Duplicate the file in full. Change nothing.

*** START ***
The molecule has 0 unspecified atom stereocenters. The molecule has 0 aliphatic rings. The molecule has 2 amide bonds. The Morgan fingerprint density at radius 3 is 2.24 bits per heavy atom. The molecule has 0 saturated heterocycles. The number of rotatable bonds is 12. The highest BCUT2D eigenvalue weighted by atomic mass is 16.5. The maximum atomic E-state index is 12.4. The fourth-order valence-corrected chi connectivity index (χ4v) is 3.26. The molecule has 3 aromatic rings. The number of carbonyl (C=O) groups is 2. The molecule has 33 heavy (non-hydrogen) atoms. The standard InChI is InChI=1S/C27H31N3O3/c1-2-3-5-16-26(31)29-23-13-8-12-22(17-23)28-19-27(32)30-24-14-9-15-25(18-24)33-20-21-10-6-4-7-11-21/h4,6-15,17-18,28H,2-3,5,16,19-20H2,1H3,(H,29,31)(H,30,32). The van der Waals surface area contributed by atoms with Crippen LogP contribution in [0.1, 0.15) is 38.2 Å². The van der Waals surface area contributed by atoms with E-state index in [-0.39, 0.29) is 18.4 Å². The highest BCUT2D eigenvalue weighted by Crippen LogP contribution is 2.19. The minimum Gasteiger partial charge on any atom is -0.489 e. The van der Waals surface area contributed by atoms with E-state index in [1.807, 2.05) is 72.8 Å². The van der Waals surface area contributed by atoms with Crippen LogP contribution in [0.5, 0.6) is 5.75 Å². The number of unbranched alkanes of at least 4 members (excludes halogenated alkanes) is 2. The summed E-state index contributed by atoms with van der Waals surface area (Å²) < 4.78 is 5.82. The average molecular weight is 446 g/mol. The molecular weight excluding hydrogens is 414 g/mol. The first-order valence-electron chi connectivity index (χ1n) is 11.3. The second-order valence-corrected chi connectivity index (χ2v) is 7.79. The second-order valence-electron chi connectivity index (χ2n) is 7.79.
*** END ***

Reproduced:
The molecule has 0 unspecified atom stereocenters. The molecule has 0 aliphatic rings. The molecule has 2 amide bonds. The Morgan fingerprint density at radius 3 is 2.24 bits per heavy atom. The molecule has 0 saturated heterocycles. The number of rotatable bonds is 12. The highest BCUT2D eigenvalue weighted by atomic mass is 16.5. The maximum atomic E-state index is 12.4. The fourth-order valence-corrected chi connectivity index (χ4v) is 3.26. The molecule has 3 aromatic rings. The number of carbonyl (C=O) groups is 2. The molecule has 33 heavy (non-hydrogen) atoms. The standard InChI is InChI=1S/C27H31N3O3/c1-2-3-5-16-26(31)29-23-13-8-12-22(17-23)28-19-27(32)30-24-14-9-15-25(18-24)33-20-21-10-6-4-7-11-21/h4,6-15,17-18,28H,2-3,5,16,19-20H2,1H3,(H,29,31)(H,30,32). The van der Waals surface area contributed by atoms with Crippen LogP contribution in [0.1, 0.15) is 38.2 Å². The van der Waals surface area contributed by atoms with E-state index in [-0.39, 0.29) is 18.4 Å². The highest BCUT2D eigenvalue weighted by Crippen LogP contribution is 2.19. The minimum Gasteiger partial charge on any atom is -0.489 e. The van der Waals surface area contributed by atoms with E-state index in [1.807, 2.05) is 72.8 Å². The van der Waals surface area contributed by atoms with Crippen LogP contribution in [0.5, 0.6) is 5.75 Å². The number of unbranched alkanes of at least 4 members (excludes halogenated alkanes) is 2. The summed E-state index contributed by atoms with van der Waals surface area (Å²) < 4.78 is 5.82. The average molecular weight is 446 g/mol. The molecular weight excluding hydrogens is 414 g/mol. The first-order valence-electron chi connectivity index (χ1n) is 11.3. The second-order valence-corrected chi connectivity index (χ2v) is 7.79. The second-order valence-electron chi connectivity index (χ2n) is 7.79.